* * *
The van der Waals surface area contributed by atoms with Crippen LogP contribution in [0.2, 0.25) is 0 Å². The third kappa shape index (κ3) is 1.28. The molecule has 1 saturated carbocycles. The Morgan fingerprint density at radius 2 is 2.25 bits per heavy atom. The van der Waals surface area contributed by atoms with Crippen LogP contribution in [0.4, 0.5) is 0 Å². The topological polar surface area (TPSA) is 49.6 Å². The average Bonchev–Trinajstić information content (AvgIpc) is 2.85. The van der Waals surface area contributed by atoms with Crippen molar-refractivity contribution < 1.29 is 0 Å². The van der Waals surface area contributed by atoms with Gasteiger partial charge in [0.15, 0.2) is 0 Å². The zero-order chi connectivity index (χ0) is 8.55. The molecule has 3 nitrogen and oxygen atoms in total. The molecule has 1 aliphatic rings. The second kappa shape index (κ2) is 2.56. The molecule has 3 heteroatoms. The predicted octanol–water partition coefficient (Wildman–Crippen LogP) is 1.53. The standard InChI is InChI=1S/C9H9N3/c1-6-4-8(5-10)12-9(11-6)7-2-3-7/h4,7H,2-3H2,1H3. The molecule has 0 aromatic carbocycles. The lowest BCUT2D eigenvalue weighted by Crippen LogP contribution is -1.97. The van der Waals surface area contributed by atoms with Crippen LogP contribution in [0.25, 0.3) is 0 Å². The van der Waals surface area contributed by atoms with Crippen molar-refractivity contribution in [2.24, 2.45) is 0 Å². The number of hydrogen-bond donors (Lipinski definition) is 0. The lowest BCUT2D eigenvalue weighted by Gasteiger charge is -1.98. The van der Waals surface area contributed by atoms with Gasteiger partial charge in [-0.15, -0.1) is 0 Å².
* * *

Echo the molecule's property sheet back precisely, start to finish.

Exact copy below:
The van der Waals surface area contributed by atoms with Crippen LogP contribution in [0.2, 0.25) is 0 Å². The third kappa shape index (κ3) is 1.28. The molecule has 1 saturated carbocycles. The Morgan fingerprint density at radius 2 is 2.25 bits per heavy atom. The van der Waals surface area contributed by atoms with Crippen LogP contribution in [0.4, 0.5) is 0 Å². The topological polar surface area (TPSA) is 49.6 Å². The average Bonchev–Trinajstić information content (AvgIpc) is 2.85. The van der Waals surface area contributed by atoms with Crippen molar-refractivity contribution < 1.29 is 0 Å². The van der Waals surface area contributed by atoms with Gasteiger partial charge in [0.15, 0.2) is 0 Å². The zero-order chi connectivity index (χ0) is 8.55. The molecule has 3 nitrogen and oxygen atoms in total. The molecule has 1 aliphatic rings. The second kappa shape index (κ2) is 2.56. The molecule has 3 heteroatoms. The predicted octanol–water partition coefficient (Wildman–Crippen LogP) is 1.53. The standard InChI is InChI=1S/C9H9N3/c1-6-4-8(5-10)12-9(11-6)7-2-3-7/h4,7H,2-3H2,1H3. The molecule has 0 aromatic carbocycles. The lowest BCUT2D eigenvalue weighted by Crippen LogP contribution is -1.97. The van der Waals surface area contributed by atoms with Crippen LogP contribution in [0.25, 0.3) is 0 Å². The van der Waals surface area contributed by atoms with Crippen molar-refractivity contribution in [2.24, 2.45) is 0 Å². The number of hydrogen-bond donors (Lipinski definition) is 0. The lowest BCUT2D eigenvalue weighted by Gasteiger charge is -1.98. The van der Waals surface area contributed by atoms with Gasteiger partial charge in [-0.15, -0.1) is 0 Å².